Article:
5. However, instead of filing a responsive pleading, Atty. Roxas moved to dismiss the complaint, alleging that the Summons
dated April 11, 2007 was not served on any of the officers and personnel authorized to receive summons under the Rules of
Court.
6. Respondent Santos countered that while the Summons was initially received by Serrano, who as it turned out was a staff
assistant and not the corporate secretary of Carson, the corporation acknowledged receipt of the Summons when Atty.
Roxas alleged in his Appearance and Motion that he may not be able to comply with the 15-day prescribed period stated in
the Summons within which to file a responsive pleading. Thus, when Carson sought for an affirmative relief of a 15-day
extension from April 27, 2007 to file its pleading, it already voluntarily submitted itself to the jurisdiction of the RTC.
7. RTC denied Carson’s Motion to Dismiss and directed the issuance of an alias summons to be served anew upon the
corporation.
8. Respondents Santos filed a Motion to Declare Defendant in Default. - (December 10, 2007)
9. RTC denied the motion due to an improper service of summons on Carson.
(N.B. This was RTC’s finding even after several attempts to serve the Alias summons on the President and General Manager of Carson, as well as on the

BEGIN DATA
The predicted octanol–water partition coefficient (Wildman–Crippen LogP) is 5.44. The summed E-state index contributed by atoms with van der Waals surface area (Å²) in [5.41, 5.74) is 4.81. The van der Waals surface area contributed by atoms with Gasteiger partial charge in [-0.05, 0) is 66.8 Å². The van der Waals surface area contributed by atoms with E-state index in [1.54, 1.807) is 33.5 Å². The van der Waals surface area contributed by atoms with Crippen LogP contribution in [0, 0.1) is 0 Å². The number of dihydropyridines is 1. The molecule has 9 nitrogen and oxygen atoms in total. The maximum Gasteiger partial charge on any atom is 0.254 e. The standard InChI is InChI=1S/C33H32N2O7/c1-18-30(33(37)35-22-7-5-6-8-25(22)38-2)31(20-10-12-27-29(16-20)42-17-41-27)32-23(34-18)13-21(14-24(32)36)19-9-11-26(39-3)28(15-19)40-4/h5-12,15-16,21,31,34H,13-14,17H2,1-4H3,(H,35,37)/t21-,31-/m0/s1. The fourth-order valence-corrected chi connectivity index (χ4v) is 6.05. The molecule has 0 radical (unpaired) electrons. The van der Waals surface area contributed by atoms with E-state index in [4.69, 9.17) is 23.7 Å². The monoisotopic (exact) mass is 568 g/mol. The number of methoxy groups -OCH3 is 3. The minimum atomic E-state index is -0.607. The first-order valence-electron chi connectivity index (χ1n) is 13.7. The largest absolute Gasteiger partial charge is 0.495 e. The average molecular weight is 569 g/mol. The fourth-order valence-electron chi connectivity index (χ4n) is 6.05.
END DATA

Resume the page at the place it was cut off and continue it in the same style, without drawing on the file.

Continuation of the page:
Board of Directors and Corporate Secretary and on Atty. Roxas at his law firm.)

10. RTC again issued an Alias Summons. The Process Server resorted to a substituted summons after exerting effort to serve
the said summon on Carson’s officers. The Process server left the Summons with Carson’s receptionist at Carson’s office. -
(September 2009)
11. The receptionist thereafter filed a manifestation before the RTC signifying her intent to return the Summons as she had no
authority to receive such.
12. Respondent Santos filed a second Motion to Declare Defendant in Default. –(January 2009).
13. The RTC granted the motion and allowed her to present her evidence ex parte. -(June 29, 2009)
14. Carson filed an Urgent Motion to Set Aside Order of Default alleging that the RTC has yet to acquire jurisdiction over its
person due to improper service of summons.
15. The RTC denied the same. –(December 4, 2009 )
16. Santos filed an Ex-Parte Motion to Set for Hearing and for Reception of Evidence before the Branch Clerk.
17. RTC granting Santos’ Ex-Parte Motion to Set Case for Hearing and for Reception of Evidence Before the Branch Clerk. –
(November, 2010)
18. Carson filed a Motion for Clarification and prayed for the annulment of the Orders dated June 29, 2009, December 4, 2009,
and November 22, 2010.
19. The RTC, however, maintained its stance and denied the motion. –(September 9, 2011).
CA
1. Action: Carson filed a Petition for Certiorari under Rule 65, imputing grave abuse of discretion amounting to lack or excess
of jurisdiction to the RTC for issuing the Orders dated June 29, 2009, December 4, 2009, November 22, 2010, and
September 9, 2011.
2. Ruling: The CA denied the petition and ruled that the RTC had properly acquired jurisdiction over Carson due to its
voluntary appearance in court. The CA considered Carson’s act of requesting additional time to file its responsive pleading